The Negotiator Magazine

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Negotiation is not a competitive sport.  In competitive sports, the object is to end up winning the game, the race, or the event.  Negotiators who focus on treating other parties as opponents run the risk of ending up with reluctant counterparties to whatever agreements may be reached.  Unless all the parties are fully committed to their agreement, it may well fall apart; in those circumstances the negotiation has failed.

The ethics of negotiation should be based on several understandings:

  1. Reluctant partners make undependable partners­ so treating negotiation partners with respect and honesty simply makes common sense.

  2. Negotiators need to recognize up front that the only reason to use negotiation to resolve a conflict, agree on a project, or conclude a sale is because other parties may be able to add value an individual or a single company cannot do acting alone.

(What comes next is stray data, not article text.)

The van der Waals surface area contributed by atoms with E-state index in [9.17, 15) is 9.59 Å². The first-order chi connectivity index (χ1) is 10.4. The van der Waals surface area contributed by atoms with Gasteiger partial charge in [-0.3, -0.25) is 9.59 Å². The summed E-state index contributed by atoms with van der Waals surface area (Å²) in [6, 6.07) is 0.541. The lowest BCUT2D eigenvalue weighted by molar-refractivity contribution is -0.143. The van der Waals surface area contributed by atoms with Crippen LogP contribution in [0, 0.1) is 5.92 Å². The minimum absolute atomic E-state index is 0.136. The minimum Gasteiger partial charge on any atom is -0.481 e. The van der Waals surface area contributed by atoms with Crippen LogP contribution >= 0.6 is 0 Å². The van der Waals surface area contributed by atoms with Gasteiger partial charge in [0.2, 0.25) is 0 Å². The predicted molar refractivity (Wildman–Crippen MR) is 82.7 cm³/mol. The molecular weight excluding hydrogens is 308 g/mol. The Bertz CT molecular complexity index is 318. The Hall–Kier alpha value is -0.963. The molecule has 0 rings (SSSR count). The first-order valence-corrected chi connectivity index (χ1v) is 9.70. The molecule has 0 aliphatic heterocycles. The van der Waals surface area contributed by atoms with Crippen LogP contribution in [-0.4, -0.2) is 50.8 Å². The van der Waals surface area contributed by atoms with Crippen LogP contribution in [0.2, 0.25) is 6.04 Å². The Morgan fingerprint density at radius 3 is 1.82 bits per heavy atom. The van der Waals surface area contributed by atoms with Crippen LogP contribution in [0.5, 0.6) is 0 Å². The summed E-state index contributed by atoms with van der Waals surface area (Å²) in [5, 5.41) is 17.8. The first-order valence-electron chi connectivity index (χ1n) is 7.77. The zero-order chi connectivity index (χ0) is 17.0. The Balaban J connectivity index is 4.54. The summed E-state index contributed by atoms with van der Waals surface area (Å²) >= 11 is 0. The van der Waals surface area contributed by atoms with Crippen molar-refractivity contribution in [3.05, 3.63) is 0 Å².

3. Transparency in the negotiation process is far more likely to bring about buy-in than hidden agendas or tricky maneuvers.

  4. Other parties have feelings

Thus the Golden Rule of treating others as you would wish to be treated has the bottom line value of increasing other parties’ enthusiasm about negotiating with you as well as their enthusiasm about the ultimate agreement.

Good negotiation ethics: honesty, transparency, respect for others are all genuinely pragmatic approaches to use.  A negotiatorąs reputation is not unlike that of a restaurant: if you have a bad meal, you are not likely to return.  And a negotiator with whom others donąt want to deal is effectively out of business.




Steven P. Cohen, President of The Negotiation Skills Company, Inc. (www.negotiationskills.com) and author of Negotiating Skills for Managers (McGraw-Hill, 2002) was awarded his Masters degree in Business Ethics by Henley Management College (UK).

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September 2004